Stress can have a direct bearing on family cohesion, as well as the caregivers' mental and physical health
Stress can have a direct bearing on family cohesion, as well as the caregivers' mental and physical health

Adopting self-care benefits caregivers of children with FASD

ANI | Updated: Feb 05, 2020 19:52 IST

Washington D.C. [USA], Feb 5 (ANI): Fetal alcohol spectrum disorders (FASD) or the physical and mental damage in a child due to alcohol exposure while in the womb, is a major public health problem affecting around 2 to 5 per cent of school-aged children in the United States finds a new study.
FASD affected children often face lifelong developmental, cognitive and behavioural problems. However, children are not the only ones who struggle, often their parents and caretakers do, too. What can make the job of parenting a child with the disorder especially hard is the general lack of awareness surrounding FASD and the dearth of available resources.
The new study, led by a team of University of Rochester researchers and published in the journal Research in Developmental Disabilities, examines how FASD caregivers' perceived confidence in and the frequency of self-care is related to stress, parenting attitudes, and family needs.
This paper is the first to describe caregiver strategies for self-care and the obstacles and barriers parents face in raising their children while trying to care effectively for themselves.
Stress can have a direct bearing on family cohesion, as well as the caregivers' mental and physical health. That's why, according to experts, self-care for parents is a critical resource.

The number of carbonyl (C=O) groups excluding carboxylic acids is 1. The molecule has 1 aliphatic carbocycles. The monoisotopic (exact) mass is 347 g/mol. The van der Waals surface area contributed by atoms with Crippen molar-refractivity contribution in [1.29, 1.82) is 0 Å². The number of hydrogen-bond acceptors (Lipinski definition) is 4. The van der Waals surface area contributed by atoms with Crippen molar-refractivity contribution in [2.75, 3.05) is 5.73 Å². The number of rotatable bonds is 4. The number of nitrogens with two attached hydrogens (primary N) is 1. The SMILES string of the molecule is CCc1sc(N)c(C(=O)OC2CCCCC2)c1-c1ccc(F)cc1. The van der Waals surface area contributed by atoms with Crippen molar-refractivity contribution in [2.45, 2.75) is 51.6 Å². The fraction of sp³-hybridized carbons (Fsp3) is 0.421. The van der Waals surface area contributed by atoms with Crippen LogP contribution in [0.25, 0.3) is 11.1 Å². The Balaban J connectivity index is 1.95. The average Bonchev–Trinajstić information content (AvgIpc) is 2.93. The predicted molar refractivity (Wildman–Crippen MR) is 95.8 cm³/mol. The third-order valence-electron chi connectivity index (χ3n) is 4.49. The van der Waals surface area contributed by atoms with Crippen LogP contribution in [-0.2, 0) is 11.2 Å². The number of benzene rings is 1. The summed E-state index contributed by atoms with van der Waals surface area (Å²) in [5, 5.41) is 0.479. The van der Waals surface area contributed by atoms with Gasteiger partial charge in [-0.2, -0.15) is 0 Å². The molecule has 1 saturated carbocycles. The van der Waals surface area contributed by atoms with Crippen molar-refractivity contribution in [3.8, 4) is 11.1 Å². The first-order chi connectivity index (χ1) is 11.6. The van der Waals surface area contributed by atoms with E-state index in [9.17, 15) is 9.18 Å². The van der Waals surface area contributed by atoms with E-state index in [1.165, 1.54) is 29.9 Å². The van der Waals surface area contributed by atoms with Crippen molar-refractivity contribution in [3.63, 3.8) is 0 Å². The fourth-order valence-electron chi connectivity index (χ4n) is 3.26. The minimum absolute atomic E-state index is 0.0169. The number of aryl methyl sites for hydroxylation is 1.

The study's lead author Carson Kautz is working on interventions to reduce the adverse outcomes for children with developmental disabilities, particularly FASD, together with her faculty mentor and recognized FASD expert Christie Petrenko, an assistant professor and research associate at the University's Mt. Hope Family Center.
"Of course, stress reduction is important for all parents," acknowledged Jennifer Parr a graduate student at the University's Warner School of Education and a project coordinator and therapist at Mt. Hope Family Center who is part of the study.
"But it's especially critical in caregivers of children with special needs, given that we know of their already high-stress levels," Parr said.
Based on interviews and questionnaires given to 46 caregivers of children with either an FASD diagnosis, or confirmed prenatal alcohol exposure, the researchers checked for child behavioural problems, parental stress levels, and grouped the various self-care strategies (such as practicing yoga, maintaining physical health, engaging in hobbies, and treating oneself to small luxuries) into seven categories.
In the collected data, caregivers reported greater confidence in their ability to use self-care, reported reduced parental distress, higher family needs being met, and greater parenting satisfaction. (ANI)

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